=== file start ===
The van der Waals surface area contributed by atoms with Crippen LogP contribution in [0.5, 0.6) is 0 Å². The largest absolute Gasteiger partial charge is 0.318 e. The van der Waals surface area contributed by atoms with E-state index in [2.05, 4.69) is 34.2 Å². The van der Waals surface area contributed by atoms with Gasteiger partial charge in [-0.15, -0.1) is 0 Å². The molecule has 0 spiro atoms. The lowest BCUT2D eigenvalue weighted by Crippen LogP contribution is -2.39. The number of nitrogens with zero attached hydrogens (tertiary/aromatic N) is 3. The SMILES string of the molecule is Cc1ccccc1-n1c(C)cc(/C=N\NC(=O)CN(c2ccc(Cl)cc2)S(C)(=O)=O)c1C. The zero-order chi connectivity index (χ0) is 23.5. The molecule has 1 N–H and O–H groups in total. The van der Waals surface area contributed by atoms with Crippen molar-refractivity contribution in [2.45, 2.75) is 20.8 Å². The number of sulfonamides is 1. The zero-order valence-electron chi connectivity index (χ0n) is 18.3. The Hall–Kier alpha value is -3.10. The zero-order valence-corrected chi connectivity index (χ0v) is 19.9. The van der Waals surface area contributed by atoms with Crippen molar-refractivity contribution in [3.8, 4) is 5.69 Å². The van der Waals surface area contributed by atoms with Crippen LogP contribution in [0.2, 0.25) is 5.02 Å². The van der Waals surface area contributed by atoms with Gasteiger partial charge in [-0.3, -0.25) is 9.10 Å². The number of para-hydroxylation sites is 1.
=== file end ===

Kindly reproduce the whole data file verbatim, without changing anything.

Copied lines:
The van der Waals surface area contributed by atoms with Crippen LogP contribution in [0.5, 0.6) is 0 Å². The largest absolute Gasteiger partial charge is 0.318 e. The van der Waals surface area contributed by atoms with E-state index in [2.05, 4.69) is 34.2 Å². The van der Waals surface area contributed by atoms with Gasteiger partial charge in [-0.15, -0.1) is 0 Å². The molecule has 0 spiro atoms. The lowest BCUT2D eigenvalue weighted by Crippen LogP contribution is -2.39. The number of nitrogens with zero attached hydrogens (tertiary/aromatic N) is 3. The SMILES string of the molecule is Cc1ccccc1-n1c(C)cc(/C=N\NC(=O)CN(c2ccc(Cl)cc2)S(C)(=O)=O)c1C. The zero-order chi connectivity index (χ0) is 23.5. The molecule has 1 N–H and O–H groups in total. The van der Waals surface area contributed by atoms with Crippen molar-refractivity contribution in [2.45, 2.75) is 20.8 Å². The number of sulfonamides is 1. The zero-order valence-electron chi connectivity index (χ0n) is 18.3. The Hall–Kier alpha value is -3.10. The zero-order valence-corrected chi connectivity index (χ0v) is 19.9. The van der Waals surface area contributed by atoms with Crippen molar-refractivity contribution in [3.8, 4) is 5.69 Å². The van der Waals surface area contributed by atoms with Crippen LogP contribution in [0.2, 0.25) is 5.02 Å². The van der Waals surface area contributed by atoms with Gasteiger partial charge in [-0.3, -0.25) is 9.10 Å². The number of para-hydroxylation sites is 1.